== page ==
What are Scope 3 supply chain emissions?

What are Scope 3 supply chain emissions?

Scope 3 Emissions

What are emissions and why do we need to control them?

Burning fuels creates greenhouse gas emissions, such as carbon dioxide, which drift up to the stratosphere and trap heat within the Earth’s atmosphere. The more fossil fuel we burn the more heat is retained. The heat becomes an energy source that drives stronger and more extreme weather – climate change. Once produced, these emissions can take 300 to 1000 years to be removed from our atmosphere.[1]

What are Scope 3 emissions?

Scope 3 emissions can account for up to 80% of an organisation’s greenhouse gases. They are indirect emissions that, unlike Scope 1 and 2 emissions(hyperlink), focus on value chains and product portfolios to pinpoint risks and opportunities associated with GHG emissions.

Scope 3 emissions cover both upstream and downstream activities, and are divided into the following 15 sub categories:

  1. Purchased Goods and Services
  2. Capital Goods
  3. Fuel and Energy-related Activities Not Included in Scope 1 or Scope 2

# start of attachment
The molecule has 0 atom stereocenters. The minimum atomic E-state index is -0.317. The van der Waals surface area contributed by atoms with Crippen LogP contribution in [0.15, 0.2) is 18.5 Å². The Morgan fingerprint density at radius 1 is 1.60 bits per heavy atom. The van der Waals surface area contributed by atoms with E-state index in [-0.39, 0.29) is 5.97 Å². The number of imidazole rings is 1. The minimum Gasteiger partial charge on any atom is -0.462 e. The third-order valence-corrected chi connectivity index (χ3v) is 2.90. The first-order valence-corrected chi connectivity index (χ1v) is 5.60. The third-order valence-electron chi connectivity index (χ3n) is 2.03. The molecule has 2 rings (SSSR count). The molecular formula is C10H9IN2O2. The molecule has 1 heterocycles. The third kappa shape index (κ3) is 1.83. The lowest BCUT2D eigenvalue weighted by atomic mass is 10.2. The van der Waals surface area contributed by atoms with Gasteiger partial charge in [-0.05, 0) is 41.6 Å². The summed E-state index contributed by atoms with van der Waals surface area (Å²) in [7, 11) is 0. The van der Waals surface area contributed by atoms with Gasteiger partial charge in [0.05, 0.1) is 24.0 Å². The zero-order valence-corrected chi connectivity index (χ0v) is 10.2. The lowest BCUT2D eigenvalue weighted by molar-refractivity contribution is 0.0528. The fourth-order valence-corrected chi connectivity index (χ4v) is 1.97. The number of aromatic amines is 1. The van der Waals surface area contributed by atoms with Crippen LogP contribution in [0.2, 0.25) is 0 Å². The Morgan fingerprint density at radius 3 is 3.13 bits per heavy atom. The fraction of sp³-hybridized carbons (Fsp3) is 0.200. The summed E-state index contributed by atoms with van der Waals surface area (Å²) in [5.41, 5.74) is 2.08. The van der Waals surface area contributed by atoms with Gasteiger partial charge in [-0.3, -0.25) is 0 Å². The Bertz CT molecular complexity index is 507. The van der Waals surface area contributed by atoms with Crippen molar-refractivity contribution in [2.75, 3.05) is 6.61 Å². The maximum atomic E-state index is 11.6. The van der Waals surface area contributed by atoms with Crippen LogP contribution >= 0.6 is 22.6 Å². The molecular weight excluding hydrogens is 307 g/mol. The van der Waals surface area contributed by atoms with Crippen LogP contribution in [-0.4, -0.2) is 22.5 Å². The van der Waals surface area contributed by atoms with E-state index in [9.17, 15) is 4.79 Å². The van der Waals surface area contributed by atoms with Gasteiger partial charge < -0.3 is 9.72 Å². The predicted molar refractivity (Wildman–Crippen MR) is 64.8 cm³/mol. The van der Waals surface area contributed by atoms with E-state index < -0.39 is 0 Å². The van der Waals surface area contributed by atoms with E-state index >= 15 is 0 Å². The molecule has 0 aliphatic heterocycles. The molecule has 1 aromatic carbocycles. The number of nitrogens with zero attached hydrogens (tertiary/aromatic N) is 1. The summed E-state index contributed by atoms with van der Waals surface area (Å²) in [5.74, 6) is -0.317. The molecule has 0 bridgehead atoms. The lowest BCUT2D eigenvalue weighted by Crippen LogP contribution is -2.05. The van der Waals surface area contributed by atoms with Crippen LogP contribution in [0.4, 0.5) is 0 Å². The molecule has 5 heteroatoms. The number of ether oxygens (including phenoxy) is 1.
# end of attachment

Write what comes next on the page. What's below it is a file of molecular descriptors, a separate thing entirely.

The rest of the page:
4. Upstream Transportation and Distribution
  5. Waste Generated in Operations
  6. Business Travel
  7. Employee Commuting
  8. Upstream Leased Assets
  9. Downstream Transportation and Distribution
  10. Processing of Sold Products
  11. Use of Sold Products
  12. End-of-Life Treatment of Sold Products
  13. Downstream Leased Assets
  14. Franchises
  15. Investments

These sub-categories are mutually exclusive, offering a systematic framework to measure, manage and reduce emissions across a corporate value chain. Organisations should undertake a relevance assessment to identify what sub categories the organisation can confidently assess and emission hotspots are identified using high level estimation.  This includes working from home emissions that involves estimating energy consumption involving heating, cooling, lighting and office equipment where guidance is given by CIBSE and OFGEM.

Common Issues of Scope 3 Emissions

  • Difficult to compare between organizations due to varied quality of data collection
  • Not all suppliers will be aware of their scope 3 emissions

How can we reduce Scope 3 Emissions?

The first stage is to produce a full carbon footprint that includes scope 1, 2 and 3 greenhouse gas emissions (hyper link). Once complete, setting science-based targets ensures that greenhouse gas emissions are aligned with climate science and gives clients and other stakeholders certainly.

[1] https://climate.nasa.gov/news/2915/the-atmosphere-getting-a-handle-on-carbon-dioxide/

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